Home Secretary launches new Tackling Domestic Abuse Plan

From: techUK
Published: Mon Apr 04 2022

On 30 March, Home Secretary, Priti Patel launched a new Tackling Domestic Abuse Plan informed by victims and survivors.

Around 2.3 million people in England and Wales experienced domestic abuse in the last year and around 1 in 5 homicides are related to domestic abuse. The government has already made a case to prevent these crimes however, the new plan is set to go even further in tackling this threat which was only exacerbated by the COVID-19 pandemic. The plan closely reflects the ambitions set out by the recent Tackling Violence Against Woman and Girls (VAWG) Strategy and emphasises the Home Office's objectives to deal with these awful crimes. The plan also aims to deliver many of the provisions set out in the Domestic Abuse Act 2021.

The plan places greater importance on prevention than ever before, by improving understanding of what works' to prevent incidents of domestic abuse. The plan highlights further, more robust and relentless responses to domestic abuse perpetrators whilst examining how to deal with the most harmful abusers and taking the onus off victims and survivors.

The Home Office pledge to make the police, Family Courts and Criminal Justice System easier for victims and survivors to navigate by enabling the whole system to operate with greater coordination and effectiveness. It highlights its achievements so far, how to tackle the problem (including pursuing perpetrators), prioritising prevention, supporting victims and building a stronger system.

Through examination of available data, a wide-ranging review of the academic literature and the unprecedented volume of responses to the VAWG Call for Evidence, the Home Office identified 4 major problems which the plan seeks to address. The problems centered around the stubbornly high prevalence of domestic abuse; the significant loss of life caused by domestic abuse; the negative health, emotional, economic and social impact victims and survivors face during and following domestic abuse; and the lack of an efficient system to allow society to tackle domestic abuse.

The plan also references the need to ensure the police are being proactive and using the best available technology to assess and manage serial perpetrators of domestic abuse'.

Last year, and with the release of HMICFRS's report Review of policing domestic abuse during the pandemic, 2021', techUK hosted a session on Preventing and tackling domestic abuse in a digital age'. The session brought industry together with stakeholders from the Metropolitan Police, Greater Manchester Police, Refuge, London School of Economics and the Employers Domestic Abuse Covenant to discuss how technology can better support victims, and policing's response and investigation of domestic abuse incidents. The session touched on how technology can act as an enabler and the tech sectors responsibility to ensure the safety of the technology being built.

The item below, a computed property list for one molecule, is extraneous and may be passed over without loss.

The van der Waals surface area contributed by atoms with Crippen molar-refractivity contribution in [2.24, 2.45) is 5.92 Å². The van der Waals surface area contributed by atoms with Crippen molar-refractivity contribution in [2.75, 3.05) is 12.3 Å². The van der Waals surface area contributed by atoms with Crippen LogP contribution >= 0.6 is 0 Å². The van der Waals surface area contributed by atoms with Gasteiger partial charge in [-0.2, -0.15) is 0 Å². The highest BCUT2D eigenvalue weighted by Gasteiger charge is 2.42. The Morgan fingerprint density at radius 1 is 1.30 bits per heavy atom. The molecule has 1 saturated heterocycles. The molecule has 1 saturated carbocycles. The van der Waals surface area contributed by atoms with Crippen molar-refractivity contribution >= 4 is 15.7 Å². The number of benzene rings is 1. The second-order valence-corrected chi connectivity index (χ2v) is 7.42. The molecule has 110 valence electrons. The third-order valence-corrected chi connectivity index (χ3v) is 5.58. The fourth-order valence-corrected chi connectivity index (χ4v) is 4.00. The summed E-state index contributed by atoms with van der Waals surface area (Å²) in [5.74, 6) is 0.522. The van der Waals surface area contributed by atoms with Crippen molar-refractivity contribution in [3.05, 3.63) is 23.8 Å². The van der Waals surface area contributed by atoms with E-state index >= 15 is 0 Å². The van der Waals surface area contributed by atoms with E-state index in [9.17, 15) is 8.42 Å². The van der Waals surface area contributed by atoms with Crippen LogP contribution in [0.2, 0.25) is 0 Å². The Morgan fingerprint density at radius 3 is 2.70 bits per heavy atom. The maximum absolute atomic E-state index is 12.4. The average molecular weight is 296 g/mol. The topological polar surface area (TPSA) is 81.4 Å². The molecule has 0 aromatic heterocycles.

Given the nature of the problem at hand and the encouraging publication of the plan which sets out to go one step further whilst aligning with current legislation, techUK believes there is a case to further explore areas discussed in the session last year. techUK welcomes the plan and will continue to run sessions to showcase what police forces are doing to both reduce domestic violence and violence against women and girls in general whilst harnessing the power of technology to resolve some of these key issues and reduce the horrifying figures.

The plan makes some suggestions on how to tackle the problem:

Pursuing perpetrators

  • options for creating a new register for domestic abusers which could require perpetrators to take actions such as reporting to the police when changing address or opening a bank account with a new partner
  • increasing electronic tagging to a further 3,500 individuals who have left prison and who pose a risk to women and girls.The Ministry of Justice will be increasing tagging of those leaving custody, including approximately 3,500 individuals who are at risk of perpetrating domestic abuse. We will trial electronic monitoring of curfew and location licence conditions for high-risk domestic abuse perpetrators following release from custody, using GPS and radio frequency technology.
  • investing 75 million on directly addressing abusers' behaviour, as part of an overall 81 million for tackling perpetrators over the next 3 years

Prioritising prevention

  • making it easier to access information on a partner's or ex-partner's previous abusive or violent offending by revising and consulting on theguidance underpinning the Domestic Violence Disclosure Scheme, known as Clare's Law, to consider the timescales for disclosure and promote tools which allow online applications
  • working with the National Police Chiefs' Council to review police forces which record the highest rates of domestic homicide and serious domestic abuse crimes.

There are many opportunities for techUK and its members in helping to address the problem and to offer impactful solutions on supporting victims and survivors whilst building a stronger overall system. techUK will continue to engage with the Home Office on this crucial initiative whilst also working alongside the current VAWG Taskforce in order to align the objectives of the VAWG Strategy, the Domestic Abuse Act and the Tackling Domestic Abuse Plan. Technology offers huge potential in supporting the policing of domestic abuse incidents, placing particular focus on supporting the system to allow society to tackle domestic abuse effectively and efficiently.

techUK is committed to working with its members to engage with the Home Office and policing to support this initiative and showcase the value of digital technologies.

You can find the full document of the plan here.

Company: techUK

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